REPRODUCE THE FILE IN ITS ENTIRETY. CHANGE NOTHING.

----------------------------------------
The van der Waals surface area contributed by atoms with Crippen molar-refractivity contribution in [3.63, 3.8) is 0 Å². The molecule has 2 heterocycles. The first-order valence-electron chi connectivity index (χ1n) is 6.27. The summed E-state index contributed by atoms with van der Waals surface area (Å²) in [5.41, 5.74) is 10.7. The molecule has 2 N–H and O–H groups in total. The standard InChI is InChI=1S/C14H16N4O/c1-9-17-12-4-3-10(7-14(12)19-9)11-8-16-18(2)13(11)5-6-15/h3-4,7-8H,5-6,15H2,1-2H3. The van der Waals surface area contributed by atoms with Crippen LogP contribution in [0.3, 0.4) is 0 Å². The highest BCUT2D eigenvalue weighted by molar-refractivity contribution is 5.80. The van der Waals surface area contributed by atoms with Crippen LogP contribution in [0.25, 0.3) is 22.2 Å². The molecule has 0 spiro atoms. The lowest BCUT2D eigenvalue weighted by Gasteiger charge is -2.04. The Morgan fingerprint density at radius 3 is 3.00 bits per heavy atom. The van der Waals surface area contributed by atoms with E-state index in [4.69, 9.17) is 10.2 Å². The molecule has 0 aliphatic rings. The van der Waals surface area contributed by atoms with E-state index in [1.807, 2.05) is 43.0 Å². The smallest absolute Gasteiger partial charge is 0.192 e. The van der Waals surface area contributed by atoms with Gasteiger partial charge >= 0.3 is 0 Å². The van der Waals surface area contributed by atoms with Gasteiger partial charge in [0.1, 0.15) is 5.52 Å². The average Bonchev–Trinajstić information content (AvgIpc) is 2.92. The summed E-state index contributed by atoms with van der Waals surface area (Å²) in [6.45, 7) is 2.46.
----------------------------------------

The van der Waals surface area contributed by atoms with Crippen molar-refractivity contribution in [3.63, 3.8) is 0 Å². The molecule has 2 heterocycles. The first-order valence-electron chi connectivity index (χ1n) is 6.27. The summed E-state index contributed by atoms with van der Waals surface area (Å²) in [5.41, 5.74) is 10.7. The molecule has 2 N–H and O–H groups in total. The standard InChI is InChI=1S/C14H16N4O/c1-9-17-12-4-3-10(7-14(12)19-9)11-8-16-18(2)13(11)5-6-15/h3-4,7-8H,5-6,15H2,1-2H3. The van der Waals surface area contributed by atoms with Crippen LogP contribution in [0.3, 0.4) is 0 Å². The highest BCUT2D eigenvalue weighted by molar-refractivity contribution is 5.80. The van der Waals surface area contributed by atoms with Crippen LogP contribution in [0.25, 0.3) is 22.2 Å². The molecule has 0 spiro atoms. The lowest BCUT2D eigenvalue weighted by Gasteiger charge is -2.04. The Morgan fingerprint density at radius 3 is 3.00 bits per heavy atom. The van der Waals surface area contributed by atoms with E-state index in [4.69, 9.17) is 10.2 Å². The molecule has 0 aliphatic rings. The van der Waals surface area contributed by atoms with E-state index in [1.807, 2.05) is 43.0 Å². The smallest absolute Gasteiger partial charge is 0.192 e. The van der Waals surface area contributed by atoms with Gasteiger partial charge >= 0.3 is 0 Å². The van der Waals surface area contributed by atoms with Gasteiger partial charge in [0.1, 0.15) is 5.52 Å². The average Bonchev–Trinajstić information content (AvgIpc) is 2.92. The summed E-state index contributed by atoms with van der Waals surface area (Å²) in [6.45, 7) is 2.46.